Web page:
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A new peer-reviewed study published in the prestigious journal Nicotine & Tobacco Studies have shown that exhaled e-vapour product particles are actually liquid droplets that evaporate within seconds. “No accumulation of particles was registered within the room following subjects’ vaping. This shows us how fundamentally different exhaled e-vapour particles are compared to those released when smoking conventional cigarettes, the latter of which linger within the air for longer time periods,” said Dr Grant O’Connell, Corporate Affairs Manager at Fontem Ventures, and senior author of the study.

The investigation is among the first detailed studies conducted to investigate the dynamic properties of exhaled e-vapour aerosol particles. The research entitled “Characterisation in the Spatial and Temporal Dispersion Differences between Exhaled electronic cigarette mist and Cigarette Smoke,” was actually a collaboration between Kaunas University of Technology in Lithuania, EMPA (Swiss Federal Laboratories for Materials Science and Technology), ETH Zurich (Swiss Federal Institute of Technology) and Fontem Ventures.

Throughout the study, Liquid Vapor Cigarette used commercially available closed and open system vaping products while researchers measured particle concentrations within the surrounding air. Unlike for conventional cigarette smoke, following immediate exhalation, scientists observed a fast decay and evaporation in the liquid aerosol droplets, with levels returning to background levels within a few moments. It was also observed under no room ventilation conditions, representing a worst case scenario.

“Exhaled e-vapour aerosol particles have a different chemical composition to tobacco smoke and here we show the physical properties can also be significantly different. This data increases the growing body of evidence that vaping indoors is unlikely to pose an air quality issue,” said Dr O’Connell.

For e-vapour products and conventional cigarettes, the particle concentrations registered following each puff were in the same order of magnitude. However, for e-vapour products the particle concentration returned to background values in a matter of moments; for conventional cigarettes it increased with successive puffs, only going back to background levels after 30-45 minutes.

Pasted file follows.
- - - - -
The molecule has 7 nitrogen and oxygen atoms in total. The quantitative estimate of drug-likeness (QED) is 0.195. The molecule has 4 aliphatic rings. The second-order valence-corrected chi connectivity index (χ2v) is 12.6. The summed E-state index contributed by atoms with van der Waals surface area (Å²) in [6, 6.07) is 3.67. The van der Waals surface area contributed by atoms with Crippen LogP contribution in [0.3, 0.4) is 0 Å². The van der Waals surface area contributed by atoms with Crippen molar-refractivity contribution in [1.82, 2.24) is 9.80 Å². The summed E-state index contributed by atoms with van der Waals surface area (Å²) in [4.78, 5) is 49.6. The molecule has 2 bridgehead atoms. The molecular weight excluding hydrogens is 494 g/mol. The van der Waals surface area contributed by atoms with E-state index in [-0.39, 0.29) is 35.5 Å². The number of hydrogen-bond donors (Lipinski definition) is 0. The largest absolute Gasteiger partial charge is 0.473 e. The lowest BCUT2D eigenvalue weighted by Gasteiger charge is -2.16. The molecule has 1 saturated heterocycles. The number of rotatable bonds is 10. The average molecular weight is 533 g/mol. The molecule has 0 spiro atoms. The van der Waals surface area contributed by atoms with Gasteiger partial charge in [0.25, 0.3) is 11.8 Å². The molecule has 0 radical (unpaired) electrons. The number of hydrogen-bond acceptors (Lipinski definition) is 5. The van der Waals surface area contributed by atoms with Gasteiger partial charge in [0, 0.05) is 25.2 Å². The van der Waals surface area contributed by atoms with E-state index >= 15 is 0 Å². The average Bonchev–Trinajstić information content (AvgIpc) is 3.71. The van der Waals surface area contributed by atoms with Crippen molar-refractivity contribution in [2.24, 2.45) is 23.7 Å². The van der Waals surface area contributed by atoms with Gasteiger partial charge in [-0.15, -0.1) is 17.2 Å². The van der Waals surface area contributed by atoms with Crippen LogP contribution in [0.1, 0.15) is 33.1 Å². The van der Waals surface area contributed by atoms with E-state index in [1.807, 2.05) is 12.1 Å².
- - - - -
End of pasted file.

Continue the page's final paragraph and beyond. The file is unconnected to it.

HE number of vapers are falling in the united states, shock new data has revealed, proving its portrayal as being a menacing new epidemic by government and anti-tobacco interest groups has been worryingly effective. About 6.9 million Americans were current users of e-cigarettes in 2017, in accordance with the latest National Health Interview Survey (NHIS), which was one million less than the previous year.

The survey, which is the source for that Centers for Disease Control and Prevention’s (CDC) national smoking estimates (the nation’s health protection agency), it makes the quantity of current vapers two million fewer than in 2014, the very first year NHIS surveyed for vaping.

Data also showed the quantity of those currently using e-cigarettes who were former smokers had increased through 2016, but dropped in 2017, from 2.62 to 2.3 million. Pro-vaping experts, who maintain e-cigarettes are key in aiding smokers have the switch from their deadly habit, are now concerned misinformation inside the public domain about vaping has seen the amount of vapers tragically decline.

Long-time vaping campaigner, Clive Bates, said in the news: “American anti-vaping extremists are performing well in fighting off the vaping threat to the cigarette trade,” while Gregory Conley, president of the American Vaping Association, thought more needed to be done to educate smokers about the benefits of vaping and correct the misinformation they have been fed.

He stated after the recent data – which showed not only a decline in vapers but an all-time drop in smokers: “We’re typically reaching all-time low smoking prevalence. If 80% of Americans knew vaping was less hazardous rather than ~40%, we might be even lower today.”

Earlier this season, it was revealed Americans’ thought of the relative harm of e-cigarettes versus cigarettes, as measured by the National Cancer Institute’s Health Information National Trends Survey (HINTS), had risen, with more than half believing vaping was only as harmful as cigarettes.

Exploring the numbers from 2013 to 2017 (available here), Bates said: “So what difference did four years of better products, academic studies, journal articles and commentaries, conferences and publicly funded risk communication make? Yes, it slklbb a deterioration in these already very bad numbers…those incorrectly believing e-cigs were equally as harmful or worse than cigarettes had risen from 39.8% to 55.4%.” The info comes in the same week the American Cancer Society (ACS) admitted the American public has been misinformed regarding the hazards of vaping – and it is now planning to promote it as an alternative to smoking.